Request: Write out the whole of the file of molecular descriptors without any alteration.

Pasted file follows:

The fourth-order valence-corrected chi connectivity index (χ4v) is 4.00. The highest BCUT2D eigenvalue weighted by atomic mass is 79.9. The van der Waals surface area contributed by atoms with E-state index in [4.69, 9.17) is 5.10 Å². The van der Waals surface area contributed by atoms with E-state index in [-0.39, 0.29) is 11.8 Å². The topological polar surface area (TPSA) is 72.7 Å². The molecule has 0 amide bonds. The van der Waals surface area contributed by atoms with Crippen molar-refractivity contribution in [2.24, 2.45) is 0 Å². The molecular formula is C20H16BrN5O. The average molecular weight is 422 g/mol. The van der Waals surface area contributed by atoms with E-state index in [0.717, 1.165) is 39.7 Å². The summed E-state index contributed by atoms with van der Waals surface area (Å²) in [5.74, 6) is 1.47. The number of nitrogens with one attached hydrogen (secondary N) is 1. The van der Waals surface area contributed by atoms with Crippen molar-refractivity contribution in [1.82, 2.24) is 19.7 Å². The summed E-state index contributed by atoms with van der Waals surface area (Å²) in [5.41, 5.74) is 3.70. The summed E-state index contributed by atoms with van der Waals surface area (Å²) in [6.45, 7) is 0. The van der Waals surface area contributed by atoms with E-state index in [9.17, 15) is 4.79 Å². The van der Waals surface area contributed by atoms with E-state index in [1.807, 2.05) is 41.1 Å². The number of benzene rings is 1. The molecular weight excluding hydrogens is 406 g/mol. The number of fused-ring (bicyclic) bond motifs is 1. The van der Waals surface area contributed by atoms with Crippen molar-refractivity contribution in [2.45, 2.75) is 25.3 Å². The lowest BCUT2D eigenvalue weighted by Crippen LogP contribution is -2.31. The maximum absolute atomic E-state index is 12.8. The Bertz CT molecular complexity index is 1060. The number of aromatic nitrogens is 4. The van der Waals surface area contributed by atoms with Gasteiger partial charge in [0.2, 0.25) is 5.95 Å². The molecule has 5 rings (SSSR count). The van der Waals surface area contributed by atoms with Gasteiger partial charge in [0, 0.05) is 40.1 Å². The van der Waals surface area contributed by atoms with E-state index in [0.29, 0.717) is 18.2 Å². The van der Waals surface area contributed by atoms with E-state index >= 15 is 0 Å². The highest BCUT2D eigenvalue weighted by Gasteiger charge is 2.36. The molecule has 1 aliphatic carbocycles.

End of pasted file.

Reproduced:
The fourth-order valence-corrected chi connectivity index (χ4v) is 4.00. The highest BCUT2D eigenvalue weighted by atomic mass is 79.9. The van der Waals surface area contributed by atoms with E-state index in [4.69, 9.17) is 5.10 Å². The van der Waals surface area contributed by atoms with E-state index in [-0.39, 0.29) is 11.8 Å². The topological polar surface area (TPSA) is 72.7 Å². The molecule has 0 amide bonds. The van der Waals surface area contributed by atoms with Crippen molar-refractivity contribution in [2.24, 2.45) is 0 Å². The molecular formula is C20H16BrN5O. The average molecular weight is 422 g/mol. The van der Waals surface area contributed by atoms with E-state index in [0.717, 1.165) is 39.7 Å². The summed E-state index contributed by atoms with van der Waals surface area (Å²) in [5.74, 6) is 1.47. The number of nitrogens with one attached hydrogen (secondary N) is 1. The van der Waals surface area contributed by atoms with Crippen molar-refractivity contribution in [1.82, 2.24) is 19.7 Å². The summed E-state index contributed by atoms with van der Waals surface area (Å²) in [5.41, 5.74) is 3.70. The summed E-state index contributed by atoms with van der Waals surface area (Å²) in [6.45, 7) is 0. The van der Waals surface area contributed by atoms with E-state index in [9.17, 15) is 4.79 Å². The van der Waals surface area contributed by atoms with E-state index in [1.807, 2.05) is 41.1 Å². The number of benzene rings is 1. The molecular weight excluding hydrogens is 406 g/mol. The number of fused-ring (bicyclic) bond motifs is 1. The van der Waals surface area contributed by atoms with Crippen molar-refractivity contribution in [2.45, 2.75) is 25.3 Å². The lowest BCUT2D eigenvalue weighted by Crippen LogP contribution is -2.31. The maximum absolute atomic E-state index is 12.8. The Bertz CT molecular complexity index is 1060. The number of aromatic nitrogens is 4. The van der Waals surface area contributed by atoms with Gasteiger partial charge in [0.2, 0.25) is 5.95 Å². The molecule has 5 rings (SSSR count). The van der Waals surface area contributed by atoms with Gasteiger partial charge in [0, 0.05) is 40.1 Å². The van der Waals surface area contributed by atoms with E-state index in [0.29, 0.717) is 18.2 Å². The van der Waals surface area contributed by atoms with E-state index >= 15 is 0 Å². The highest BCUT2D eigenvalue weighted by Gasteiger charge is 2.36. The molecule has 1 aliphatic carbocycles.